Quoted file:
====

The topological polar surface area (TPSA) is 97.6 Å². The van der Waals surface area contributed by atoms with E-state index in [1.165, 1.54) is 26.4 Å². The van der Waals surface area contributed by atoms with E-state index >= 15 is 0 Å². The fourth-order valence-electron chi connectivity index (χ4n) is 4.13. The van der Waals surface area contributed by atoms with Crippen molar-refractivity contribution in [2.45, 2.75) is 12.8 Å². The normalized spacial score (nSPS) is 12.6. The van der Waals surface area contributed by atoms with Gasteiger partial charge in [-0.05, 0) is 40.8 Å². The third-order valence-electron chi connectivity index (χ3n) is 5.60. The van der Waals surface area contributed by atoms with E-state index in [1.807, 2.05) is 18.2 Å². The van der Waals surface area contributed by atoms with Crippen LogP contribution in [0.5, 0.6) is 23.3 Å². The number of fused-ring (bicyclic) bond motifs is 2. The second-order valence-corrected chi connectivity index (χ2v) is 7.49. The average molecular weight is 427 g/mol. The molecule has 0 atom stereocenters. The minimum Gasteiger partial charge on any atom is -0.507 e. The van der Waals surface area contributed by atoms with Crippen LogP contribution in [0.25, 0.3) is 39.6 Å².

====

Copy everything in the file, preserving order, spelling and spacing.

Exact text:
The topological polar surface area (TPSA) is 97.6 Å². The van der Waals surface area contributed by atoms with E-state index in [1.165, 1.54) is 26.4 Å². The van der Waals surface area contributed by atoms with E-state index >= 15 is 0 Å². The fourth-order valence-electron chi connectivity index (χ4n) is 4.13. The van der Waals surface area contributed by atoms with Crippen molar-refractivity contribution in [2.45, 2.75) is 12.8 Å². The normalized spacial score (nSPS) is 12.6. The van der Waals surface area contributed by atoms with Gasteiger partial charge in [-0.05, 0) is 40.8 Å². The third-order valence-electron chi connectivity index (χ3n) is 5.60. The van der Waals surface area contributed by atoms with E-state index in [1.807, 2.05) is 18.2 Å². The van der Waals surface area contributed by atoms with Crippen LogP contribution in [0.5, 0.6) is 23.3 Å². The number of fused-ring (bicyclic) bond motifs is 2. The second-order valence-corrected chi connectivity index (χ2v) is 7.49. The average molecular weight is 427 g/mol. The molecule has 0 atom stereocenters. The minimum Gasteiger partial charge on any atom is -0.507 e. The van der Waals surface area contributed by atoms with Crippen LogP contribution in [0.25, 0.3) is 39.6 Å².